Wood: Wow. So what’s the next step? Obviously, this is really cool and it’s showing some promise, but they can’t get away from that cart in the lab.

Chestek: Yeah. So we’ve gotta get away, you know, to get people home. And so I think that everything we’re doing could be done in a conventional medical device. We just need to find a path from here to there. You know, we’re— we’re laser focused on finding a way to get people home. You know, whether it’s two years or now or five years from now or what.

Wood: So the typical prosthetic arm or hand that people have now, you know, they seem pretty, pretty complicated and stuff. What are the limitations with those versus what you hope to do in the future?

Chestek: Yeah. So there’s all these cool videos of prosthetic hands on YouTube. You know, when you see them moving all the individual fingers, that is usually done with a joystick or with with motion capture or something like that. And so right now, the state of the art that you can actually go home with from the clinic is a hand that can do a lot of different grass. But you still have to pull out your phone and change the mode to go from, you know, making a fist, to making a pinch, to making a point.

Wood: What do you think is the coolest thing about this research so far?

Chestek: It’s one of the first times we’ve seen nerve signals this large and probably there are other medical applications that are going to open up when you can get large signals out of the nerve, or large signals out of the brain. And one can foresee that there’s going to be additional medical applications other than these first few that we’re going after. So I you know, I have really high hopes for the next 10 years in neural engineering becoming really important to medicine.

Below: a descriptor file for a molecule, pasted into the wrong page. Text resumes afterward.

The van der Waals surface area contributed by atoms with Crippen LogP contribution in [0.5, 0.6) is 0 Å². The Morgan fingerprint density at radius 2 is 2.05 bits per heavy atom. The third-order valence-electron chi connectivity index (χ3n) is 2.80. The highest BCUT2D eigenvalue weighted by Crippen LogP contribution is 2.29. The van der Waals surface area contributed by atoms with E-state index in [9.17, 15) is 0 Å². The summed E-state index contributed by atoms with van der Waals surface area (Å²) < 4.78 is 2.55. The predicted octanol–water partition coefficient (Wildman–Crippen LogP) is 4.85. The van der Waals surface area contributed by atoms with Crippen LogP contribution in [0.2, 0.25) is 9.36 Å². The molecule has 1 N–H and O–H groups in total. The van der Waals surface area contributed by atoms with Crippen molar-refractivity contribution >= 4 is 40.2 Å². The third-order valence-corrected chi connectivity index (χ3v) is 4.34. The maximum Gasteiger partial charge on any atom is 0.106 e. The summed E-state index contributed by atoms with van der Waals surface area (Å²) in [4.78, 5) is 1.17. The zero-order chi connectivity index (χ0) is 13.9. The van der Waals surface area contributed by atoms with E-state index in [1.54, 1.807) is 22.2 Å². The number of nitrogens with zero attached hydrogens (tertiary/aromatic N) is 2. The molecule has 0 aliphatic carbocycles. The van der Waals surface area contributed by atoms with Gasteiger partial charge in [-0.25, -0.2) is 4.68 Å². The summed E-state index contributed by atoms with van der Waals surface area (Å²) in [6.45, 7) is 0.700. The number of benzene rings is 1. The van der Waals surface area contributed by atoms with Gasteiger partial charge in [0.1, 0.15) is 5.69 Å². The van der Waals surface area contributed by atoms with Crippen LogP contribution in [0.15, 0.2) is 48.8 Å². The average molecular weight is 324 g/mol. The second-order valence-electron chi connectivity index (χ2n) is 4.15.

Wood: So how did you first become interested in engineering?

Chestek: So, I mean, I was— I was a maker as a kid, so I always had a project going. I was always taking things apart. And I was always very crafty. I always liked big projects. And so, yeah, I mean, I think that, you know, I flirted with a lot of other career ideas, but ultimately kept coming back to, you know, the math and engineering.

Wood: Were you ever as a woman—were you ever intimidated to get into something that has been traditionally a male dominated field?

Chestek: Well, I mean, I guess I was a— I mean, so I was a tomboy. So that was— it wasn’t so much of an issue for me, I think. And I was also very competitive. And I think that, you know, if you have that, it makes it a lot easier. Yeah, I was you know, I had a number of classes there. I was the only woman in them. And I mean, you know, it is very difficult if you are intimidated by being the only woman in the room. But, you know, in general, I mean, I’ve always I’ve always loved it. I’ve always liked making things. And I think I’ve always appreciated, you know, how my love of making things means I should be an engineer. And these sort of inherent I mean, if you want a job that’s about creativity and also a job, I mean, if you’re very motivated to help people and aren’t satisfied with just helping the people in front of you. You know, this is a really influential job before changing things.